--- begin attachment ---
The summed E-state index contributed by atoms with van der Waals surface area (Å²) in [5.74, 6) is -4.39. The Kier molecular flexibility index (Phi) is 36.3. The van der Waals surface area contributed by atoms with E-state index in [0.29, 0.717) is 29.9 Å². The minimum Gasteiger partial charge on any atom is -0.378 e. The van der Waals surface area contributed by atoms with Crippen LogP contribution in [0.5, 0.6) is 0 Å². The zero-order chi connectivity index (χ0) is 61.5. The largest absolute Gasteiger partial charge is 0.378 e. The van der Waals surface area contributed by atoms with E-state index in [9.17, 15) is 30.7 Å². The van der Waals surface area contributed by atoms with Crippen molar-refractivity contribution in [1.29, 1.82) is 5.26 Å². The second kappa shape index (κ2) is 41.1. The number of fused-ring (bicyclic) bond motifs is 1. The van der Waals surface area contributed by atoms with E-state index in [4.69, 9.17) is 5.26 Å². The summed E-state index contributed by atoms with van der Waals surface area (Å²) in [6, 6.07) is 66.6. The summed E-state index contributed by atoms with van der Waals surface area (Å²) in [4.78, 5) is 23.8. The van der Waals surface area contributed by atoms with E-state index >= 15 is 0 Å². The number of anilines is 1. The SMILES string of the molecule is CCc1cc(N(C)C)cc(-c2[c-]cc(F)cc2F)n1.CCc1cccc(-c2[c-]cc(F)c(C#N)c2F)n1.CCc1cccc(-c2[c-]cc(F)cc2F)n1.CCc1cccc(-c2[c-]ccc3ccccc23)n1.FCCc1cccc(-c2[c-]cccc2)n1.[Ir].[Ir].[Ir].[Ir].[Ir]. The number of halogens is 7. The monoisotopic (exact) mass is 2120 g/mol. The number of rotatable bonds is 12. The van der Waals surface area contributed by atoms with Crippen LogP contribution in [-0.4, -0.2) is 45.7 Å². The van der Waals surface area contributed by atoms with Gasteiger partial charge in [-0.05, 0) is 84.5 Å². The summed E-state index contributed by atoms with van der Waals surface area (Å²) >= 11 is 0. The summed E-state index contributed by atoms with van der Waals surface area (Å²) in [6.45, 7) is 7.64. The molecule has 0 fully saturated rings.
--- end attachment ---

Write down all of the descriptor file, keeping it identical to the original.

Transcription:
The summed E-state index contributed by atoms with van der Waals surface area (Å²) in [5.74, 6) is -4.39. The Kier molecular flexibility index (Phi) is 36.3. The van der Waals surface area contributed by atoms with E-state index in [0.29, 0.717) is 29.9 Å². The minimum Gasteiger partial charge on any atom is -0.378 e. The van der Waals surface area contributed by atoms with Crippen LogP contribution in [0.5, 0.6) is 0 Å². The zero-order chi connectivity index (χ0) is 61.5. The largest absolute Gasteiger partial charge is 0.378 e. The van der Waals surface area contributed by atoms with E-state index in [9.17, 15) is 30.7 Å². The van der Waals surface area contributed by atoms with Crippen molar-refractivity contribution in [1.29, 1.82) is 5.26 Å². The second kappa shape index (κ2) is 41.1. The number of fused-ring (bicyclic) bond motifs is 1. The van der Waals surface area contributed by atoms with E-state index in [4.69, 9.17) is 5.26 Å². The summed E-state index contributed by atoms with van der Waals surface area (Å²) in [6, 6.07) is 66.6. The summed E-state index contributed by atoms with van der Waals surface area (Å²) in [4.78, 5) is 23.8. The van der Waals surface area contributed by atoms with E-state index >= 15 is 0 Å². The number of anilines is 1. The SMILES string of the molecule is CCc1cc(N(C)C)cc(-c2[c-]cc(F)cc2F)n1.CCc1cccc(-c2[c-]cc(F)c(C#N)c2F)n1.CCc1cccc(-c2[c-]cc(F)cc2F)n1.CCc1cccc(-c2[c-]ccc3ccccc23)n1.FCCc1cccc(-c2[c-]cccc2)n1.[Ir].[Ir].[Ir].[Ir].[Ir]. The number of halogens is 7. The monoisotopic (exact) mass is 2120 g/mol. The number of rotatable bonds is 12. The van der Waals surface area contributed by atoms with Crippen LogP contribution in [-0.4, -0.2) is 45.7 Å². The van der Waals surface area contributed by atoms with Gasteiger partial charge in [-0.05, 0) is 84.5 Å². The summed E-state index contributed by atoms with van der Waals surface area (Å²) >= 11 is 0. The summed E-state index contributed by atoms with van der Waals surface area (Å²) in [6.45, 7) is 7.64. The molecule has 0 fully saturated rings.